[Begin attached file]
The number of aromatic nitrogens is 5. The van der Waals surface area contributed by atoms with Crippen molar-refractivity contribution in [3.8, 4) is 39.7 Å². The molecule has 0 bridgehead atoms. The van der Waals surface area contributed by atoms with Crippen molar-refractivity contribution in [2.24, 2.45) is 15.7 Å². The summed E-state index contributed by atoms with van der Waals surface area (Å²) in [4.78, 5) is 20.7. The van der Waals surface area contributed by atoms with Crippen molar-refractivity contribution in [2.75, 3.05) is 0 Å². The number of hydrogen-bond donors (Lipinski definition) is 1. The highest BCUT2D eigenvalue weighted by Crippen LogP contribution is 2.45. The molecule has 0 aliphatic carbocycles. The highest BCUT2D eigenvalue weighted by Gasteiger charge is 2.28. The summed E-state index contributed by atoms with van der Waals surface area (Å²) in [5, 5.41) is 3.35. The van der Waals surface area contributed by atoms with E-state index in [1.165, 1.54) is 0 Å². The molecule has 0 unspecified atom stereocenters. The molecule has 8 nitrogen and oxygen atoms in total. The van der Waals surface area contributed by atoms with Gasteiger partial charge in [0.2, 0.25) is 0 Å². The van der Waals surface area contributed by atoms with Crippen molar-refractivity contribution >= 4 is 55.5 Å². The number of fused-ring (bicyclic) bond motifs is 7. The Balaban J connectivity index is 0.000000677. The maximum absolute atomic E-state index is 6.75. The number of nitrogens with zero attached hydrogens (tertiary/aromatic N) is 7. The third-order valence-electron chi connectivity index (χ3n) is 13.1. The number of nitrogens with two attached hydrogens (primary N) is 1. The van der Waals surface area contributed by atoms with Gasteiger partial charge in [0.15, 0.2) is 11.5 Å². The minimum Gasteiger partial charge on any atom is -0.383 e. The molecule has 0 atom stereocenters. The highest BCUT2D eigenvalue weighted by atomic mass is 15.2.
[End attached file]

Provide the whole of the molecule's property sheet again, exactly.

The number of aromatic nitrogens is 5. The van der Waals surface area contributed by atoms with Crippen molar-refractivity contribution in [3.8, 4) is 39.7 Å². The molecule has 0 bridgehead atoms. The van der Waals surface area contributed by atoms with Crippen molar-refractivity contribution in [2.24, 2.45) is 15.7 Å². The summed E-state index contributed by atoms with van der Waals surface area (Å²) in [4.78, 5) is 20.7. The van der Waals surface area contributed by atoms with Crippen molar-refractivity contribution in [2.75, 3.05) is 0 Å². The number of hydrogen-bond donors (Lipinski definition) is 1. The highest BCUT2D eigenvalue weighted by Crippen LogP contribution is 2.45. The molecule has 0 aliphatic carbocycles. The highest BCUT2D eigenvalue weighted by Gasteiger charge is 2.28. The summed E-state index contributed by atoms with van der Waals surface area (Å²) in [5, 5.41) is 3.35. The van der Waals surface area contributed by atoms with E-state index in [1.165, 1.54) is 0 Å². The molecule has 0 unspecified atom stereocenters. The molecule has 8 nitrogen and oxygen atoms in total. The van der Waals surface area contributed by atoms with Gasteiger partial charge in [0.2, 0.25) is 0 Å². The van der Waals surface area contributed by atoms with Crippen molar-refractivity contribution >= 4 is 55.5 Å². The number of fused-ring (bicyclic) bond motifs is 7. The Balaban J connectivity index is 0.000000677. The maximum absolute atomic E-state index is 6.75. The number of nitrogens with zero attached hydrogens (tertiary/aromatic N) is 7. The third-order valence-electron chi connectivity index (χ3n) is 13.1. The number of nitrogens with two attached hydrogens (primary N) is 1. The van der Waals surface area contributed by atoms with Gasteiger partial charge in [0.15, 0.2) is 11.5 Å². The minimum Gasteiger partial charge on any atom is -0.383 e. The molecule has 0 atom stereocenters. The highest BCUT2D eigenvalue weighted by atomic mass is 15.2.